Monday, July 20, 2009

White Flight Not Always White Fault

Over the decades A. W. Tozer pastored on the south side of Chicago, the neighborhood was "a changin'." As African-Americans moved into the neighborhood, several of Tozer's congregation moved out, though many of them still commuted.

Eventually, some in the congregation thought it was time for the church to move. Tozer was against it.

But there was not only pressure from the inside. There was also some from the outside.

Many African-Americans in the area made it clear that they were not interested in multi-racial church and that they wanted Tozer's congregation to sell the building to them and move out.

Several people aware of the congregation's situation wrote Tozer and urged him not to move the church because it would indicate a compromise of the gospel, in which there is not male or female, or even black or white.

Tozer responded to one such letter.

... it would be perfectly all right to have half our church members be colored. It would not bother me in the slightest. In fact, I think I should enjoy it.

However, the facts are these: The colored march on the South Side is a determined thing. The colored people do not want to integrate with the whites. They want the whites to get out, and they are saying so in no uncertain terms. The failure to integrate is not the result of reservation on the part of our people but on the part of the colored people themselves. They have had at least one parade declaring their intention to take over Englewood and Brainerd, and have passed around dodgers in the apartment houses around our church demanding that white people get out and let the colored people come in.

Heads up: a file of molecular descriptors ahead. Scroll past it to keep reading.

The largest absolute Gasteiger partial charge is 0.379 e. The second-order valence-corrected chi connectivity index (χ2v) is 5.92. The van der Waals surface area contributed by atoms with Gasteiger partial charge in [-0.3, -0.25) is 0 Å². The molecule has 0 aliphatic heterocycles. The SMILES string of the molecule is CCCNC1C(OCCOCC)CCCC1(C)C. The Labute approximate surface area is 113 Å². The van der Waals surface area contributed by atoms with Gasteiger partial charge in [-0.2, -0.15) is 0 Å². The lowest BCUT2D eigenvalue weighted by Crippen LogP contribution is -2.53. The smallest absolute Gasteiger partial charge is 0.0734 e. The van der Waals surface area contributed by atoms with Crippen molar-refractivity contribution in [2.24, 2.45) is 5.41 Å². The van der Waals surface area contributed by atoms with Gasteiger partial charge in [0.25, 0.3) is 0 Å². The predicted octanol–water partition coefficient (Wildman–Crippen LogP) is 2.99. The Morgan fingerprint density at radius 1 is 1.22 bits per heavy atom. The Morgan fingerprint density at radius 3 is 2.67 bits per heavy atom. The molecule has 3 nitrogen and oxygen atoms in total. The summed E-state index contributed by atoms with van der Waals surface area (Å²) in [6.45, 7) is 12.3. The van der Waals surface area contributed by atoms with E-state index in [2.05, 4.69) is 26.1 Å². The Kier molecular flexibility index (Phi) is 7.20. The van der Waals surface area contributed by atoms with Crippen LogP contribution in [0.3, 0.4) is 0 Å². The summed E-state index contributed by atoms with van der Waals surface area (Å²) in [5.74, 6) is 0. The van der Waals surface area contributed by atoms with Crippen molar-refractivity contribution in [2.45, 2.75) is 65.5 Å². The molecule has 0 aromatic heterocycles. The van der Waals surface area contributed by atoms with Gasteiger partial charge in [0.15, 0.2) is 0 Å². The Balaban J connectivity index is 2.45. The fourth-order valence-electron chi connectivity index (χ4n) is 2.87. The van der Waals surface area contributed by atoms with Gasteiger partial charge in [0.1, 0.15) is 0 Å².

This puts quite another face on the whole matter, as you will undoubtedly agree. Please continue to pray. (Lyle Dorsett, A Passion for God 149)

Of course, the blacks were not trusting of the whites at that time, and perhaps with good reason. So there were a variety of reasons that made it difficult for Tozer's church to remain where it was. (And I encourage you to read Dorsett's broader description of the matter, pp. 147-151.)

In the end the church moved, and Tozer resigned, unwilling to go through another building campaign.

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